New Prince of Wales says it will be an ‘honour’ to serve the Welsh people

·4-min read
William has been named the new Prince of Wales (Ben Birchall/PA) (PA Archive)
William has been named the new Prince of Wales (Ben Birchall/PA) (PA Archive)

The Prince of Wales has spoken of his “affection” for Wales and said it will be an “honour” to serve the Welsh people, on the same day his father was proclaimed King at Cardiff Castle.

William spoke with the First Minister of Wales on Sunday, thanking him for his “fitting tribute” to his grandmother, the Queen, following her death.

He revealed in the telephone conversation that he would be travelling to the country “at the earliest opportunity” to meet Mark Drakeford and other political leaders in person.

A statement released by Kensington Palace said: “HRH expressed his and The Princess of Wales’s honour in being asked by His Majesty The King to serve the Welsh people.

“They will do so with humility and great respect.

Mark Drakeford during an accession proclamation ceremony at Cardiff Castle (Ben Birchall/PA) (PA Wire)
Mark Drakeford during an accession proclamation ceremony at Cardiff Castle (Ben Birchall/PA) (PA Wire)

“The prince acknowledged his and the princess’s deep affection for Wales, having made their first family home in Anglesey including during the earliest months of Prince George’s life.

“The prince and princess will spend the months and years ahead deepening their relationship with communities across Wales.

“They want to do their part to support the aspirations of the Welsh people and to shine a spotlight on both the challenges and opportunities in front of them.

“The prince and princess look forward to celebrating Wales’ proud history and traditions as well as a future that is full of promise.

“They will seek to live up to the proud contribution that members of the royal family have made in years past.”

Lance Corporal Shenkin IV, the regimental mascot goat, accompanies the 3rd Battalion of the Royal Welsh regiment at the accession proclamation ceremony (Ben Birchall/PA) (PA Wire)
Lance Corporal Shenkin IV, the regimental mascot goat, accompanies the 3rd Battalion of the Royal Welsh regiment at the accession proclamation ceremony (Ben Birchall/PA) (PA Wire)

The former prince of Wales ascended to the throne following the death of his mother, Queen Elizabeth II, on Thursday.

Charles was created the Prince of Wales by the Queen when he was just nine years old, with the title belonging to him for more than 64 years.

The title Prince of Wales has long been used for heirs to the throne but it is not an automatic right and is the choice of the sovereign to award it.

William and Kate became the new Prince and Princess of Wales, with the King announcing their titles in his historic address to the nation on Friday.

Kate has become the first person since Diana, Princess of Wales to use the title.

People protest ahead of the ceremony (Ben Birchall/PA) (PA Wire)
People protest ahead of the ceremony (Ben Birchall/PA) (PA Wire)

Thousands of people gathered at Cardiff Castle to hear Charles be proclaimed King in Wales.

More than 2,000 were allowed inside the grounds but hundreds more lined the street outside the castle walls, including two protesters holding signs reading: “Not our king!”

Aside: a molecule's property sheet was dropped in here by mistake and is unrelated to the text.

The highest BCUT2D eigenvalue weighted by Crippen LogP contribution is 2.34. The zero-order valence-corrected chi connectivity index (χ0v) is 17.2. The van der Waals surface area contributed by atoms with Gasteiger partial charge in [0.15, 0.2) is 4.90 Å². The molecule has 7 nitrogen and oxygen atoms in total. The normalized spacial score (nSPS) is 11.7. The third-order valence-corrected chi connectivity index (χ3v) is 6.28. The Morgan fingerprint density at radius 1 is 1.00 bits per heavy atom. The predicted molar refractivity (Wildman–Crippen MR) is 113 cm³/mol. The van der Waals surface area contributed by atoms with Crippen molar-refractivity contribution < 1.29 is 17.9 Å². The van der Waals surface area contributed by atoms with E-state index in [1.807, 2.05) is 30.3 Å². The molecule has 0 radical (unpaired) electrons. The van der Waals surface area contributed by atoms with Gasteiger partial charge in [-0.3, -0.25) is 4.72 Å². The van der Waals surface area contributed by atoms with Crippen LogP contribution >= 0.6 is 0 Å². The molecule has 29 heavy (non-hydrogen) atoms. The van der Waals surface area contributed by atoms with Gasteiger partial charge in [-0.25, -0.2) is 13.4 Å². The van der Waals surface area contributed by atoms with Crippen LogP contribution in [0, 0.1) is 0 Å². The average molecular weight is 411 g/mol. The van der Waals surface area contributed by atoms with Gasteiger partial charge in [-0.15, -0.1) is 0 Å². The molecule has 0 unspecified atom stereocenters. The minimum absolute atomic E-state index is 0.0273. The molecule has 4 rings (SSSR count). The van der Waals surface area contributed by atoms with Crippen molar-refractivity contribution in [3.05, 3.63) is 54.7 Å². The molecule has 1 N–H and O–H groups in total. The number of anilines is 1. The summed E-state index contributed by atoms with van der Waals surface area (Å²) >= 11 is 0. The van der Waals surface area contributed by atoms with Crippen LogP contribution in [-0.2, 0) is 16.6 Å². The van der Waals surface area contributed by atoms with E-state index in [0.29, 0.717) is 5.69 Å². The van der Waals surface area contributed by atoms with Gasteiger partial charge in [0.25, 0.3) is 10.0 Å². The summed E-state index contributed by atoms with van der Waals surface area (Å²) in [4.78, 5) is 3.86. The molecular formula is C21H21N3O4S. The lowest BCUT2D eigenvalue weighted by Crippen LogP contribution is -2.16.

Charles was formally proclaimed King at a historic ceremony in St James’s Palace in London on Saturday following a meeting of the Accession Council during which he swore an oath to privy counsellors.

Proclamations were then read out across the UK the next day, including Wales, at midday.

Prior to the proclamation, 26 men of the 3rd Battalion the Royal Welsh – supported by the Band of the Royal Welsh – marched from City Hall at 11.25am along the Boulevard de Nantes, North Road and Duke Street to the castle.

(left to right) Lord Lieutenant of South Glamorgan, Morfudd Meredith, First Minister of Wales Mark Drakeford and Wales Herald of Arms Extraordinary, Thomas Lloyd (Ben Birchall/PA) (PA Wire)
(left to right) Lord Lieutenant of South Glamorgan, Morfudd Meredith, First Minister of Wales Mark Drakeford and Wales Herald of Arms Extraordinary, Thomas Lloyd (Ben Birchall/PA) (PA Wire)

They were accompanied by the regimental mascot, a Welsh billy goat called Lance Corporal Shenkin IV, and Goat Major Sergeant Mark Jackson.

Inside the castle, Mr Drakeford made a short address before the Wales Herald of Arms Extraordinary, Tom Lloyd, made the Proclamation in English and the Lord-Lieutenant of South Glamorgan, Morfudd Meredith, proclaimed King Charles in Welsh.

After the readings, members of 104th Regiment of the Royal Artillery fired a 21-gun salute before the singing of God Save The King and Hen Wlad Fy Nhadau, Wales’s national anthem.

It was the third time in three days that artillery fire has resounded across the Welsh capital to mark both the Queen’s death and the accession of her son to the throne.

When the gun salute ended, soldiers were ordered to remove their head dresses while a call was made for “Three cheers for His Majesty the King”.

A small child holds a union flag ahead of the proclamation ceremony (Ben Birchall/PA) (PA Wire)
A small child holds a union flag ahead of the proclamation ceremony (Ben Birchall/PA) (PA Wire)

Welsh Secretary Robert Buckland attended the ceremony alongside Wales’ opposition leaders.

Other dignitaries included South Glamorgan High Sheriff Rosie Moriarty-Simmonds.

Flags on the castle and council buildings which had been returned to full-mast on Saturday to coincide with the Reading of the Principal Proclamation of the new monarch in London were lowered to half-mast again following the event.

The Senedd was recalled at 3pm to allow members to pay tribute to the Queen.

All other business has been suspended until after the state funeral on Monday September 19.